Now that their spin has confused enough people, they are trying to get the internet buzzing with calls to abandon the entire process. And all I see you doing is participating in the spin and even being quoted at Preludium, as if you were actually someone who is in any sort of position to know.

I think it best to stop the spinning.

Peter Carrell said...

Hi David,
There is no spinning going on, just reasonable deductions from publicized statements by +Henderson. So, from the Living Church site, we read:

"J.B. held the equivalent position with the Review Committee under the previous version of Title IV. As “Lay Assessor” to the Review Committee, he did the same work that the “Church Attorney” now does for the Disciplinary Board. While in that position, he did preliminary work on the Bishop Lawrence information, so he is already more than familiar with that information and the task which is now ours."

That preliminary work was a while ago, was it not?

(As for being quoted by another commenter at Preludium: I fail to see what the commenter is trying to achieve by doing that. I am not and cannot be responsible for what others say about what I write elsewhere. Here I am trying to support +Mark and the Diocese of SC as they are seeking to be true Anglicans in communion with other Anglicans. For that support I do not apologise.)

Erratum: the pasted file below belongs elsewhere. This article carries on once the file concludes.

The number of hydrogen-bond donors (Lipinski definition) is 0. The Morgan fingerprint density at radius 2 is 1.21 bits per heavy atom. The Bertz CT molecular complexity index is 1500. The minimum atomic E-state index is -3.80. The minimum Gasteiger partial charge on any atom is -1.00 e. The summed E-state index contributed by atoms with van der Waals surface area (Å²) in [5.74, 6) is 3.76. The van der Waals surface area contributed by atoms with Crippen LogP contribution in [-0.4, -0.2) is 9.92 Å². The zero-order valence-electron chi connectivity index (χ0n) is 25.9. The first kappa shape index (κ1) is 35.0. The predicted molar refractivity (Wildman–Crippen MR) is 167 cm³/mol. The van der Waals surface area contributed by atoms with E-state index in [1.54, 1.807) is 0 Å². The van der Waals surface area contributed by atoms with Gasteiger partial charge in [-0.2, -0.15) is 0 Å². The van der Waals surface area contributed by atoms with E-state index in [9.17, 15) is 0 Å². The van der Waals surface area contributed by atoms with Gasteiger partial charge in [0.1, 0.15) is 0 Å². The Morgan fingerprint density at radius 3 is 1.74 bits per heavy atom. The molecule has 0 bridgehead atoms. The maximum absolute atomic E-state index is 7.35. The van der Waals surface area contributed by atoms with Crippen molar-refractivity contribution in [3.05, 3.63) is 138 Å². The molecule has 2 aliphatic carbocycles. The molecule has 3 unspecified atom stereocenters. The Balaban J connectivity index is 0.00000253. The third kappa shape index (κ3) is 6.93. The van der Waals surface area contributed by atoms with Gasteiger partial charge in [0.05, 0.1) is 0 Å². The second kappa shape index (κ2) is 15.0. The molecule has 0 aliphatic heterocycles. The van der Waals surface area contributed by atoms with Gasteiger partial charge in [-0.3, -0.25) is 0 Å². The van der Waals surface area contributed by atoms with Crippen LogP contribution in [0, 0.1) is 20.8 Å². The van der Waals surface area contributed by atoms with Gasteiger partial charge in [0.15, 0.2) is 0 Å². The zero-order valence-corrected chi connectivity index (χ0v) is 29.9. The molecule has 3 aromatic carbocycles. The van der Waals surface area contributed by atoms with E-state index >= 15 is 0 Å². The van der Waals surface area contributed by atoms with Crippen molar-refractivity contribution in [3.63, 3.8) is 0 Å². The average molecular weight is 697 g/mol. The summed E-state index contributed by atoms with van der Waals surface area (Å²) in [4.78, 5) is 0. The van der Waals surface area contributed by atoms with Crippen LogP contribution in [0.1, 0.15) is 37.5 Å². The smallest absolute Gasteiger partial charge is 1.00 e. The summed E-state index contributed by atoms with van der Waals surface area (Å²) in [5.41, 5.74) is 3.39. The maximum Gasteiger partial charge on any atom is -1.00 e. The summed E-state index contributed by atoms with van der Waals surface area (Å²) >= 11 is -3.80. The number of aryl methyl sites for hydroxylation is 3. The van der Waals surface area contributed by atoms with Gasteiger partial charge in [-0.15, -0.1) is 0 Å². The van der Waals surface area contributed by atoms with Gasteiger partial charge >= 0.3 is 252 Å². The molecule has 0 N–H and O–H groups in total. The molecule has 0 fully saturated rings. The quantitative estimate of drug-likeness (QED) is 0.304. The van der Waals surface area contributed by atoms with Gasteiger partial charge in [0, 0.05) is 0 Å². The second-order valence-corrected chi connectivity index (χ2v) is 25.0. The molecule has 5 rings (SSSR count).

Brother David said...

That preliminary work was a while ago, was it not?

I do not know Peter, that is my point, I am not privy to the inner workings of Title 4 in its prior iteration and neither are you, and neither are the folks that are spinning it, they are trying to make guesses and connect dots with little real information.

As for being quoted by another commenter at Preludium: I fail to see what the commenter is trying to achieve by doing that. I am not and cannot be responsible for what others say about what I write elsewhere.

Except that you are now part of the spin.

"Pete Carroll also notes how odd the entire matter is.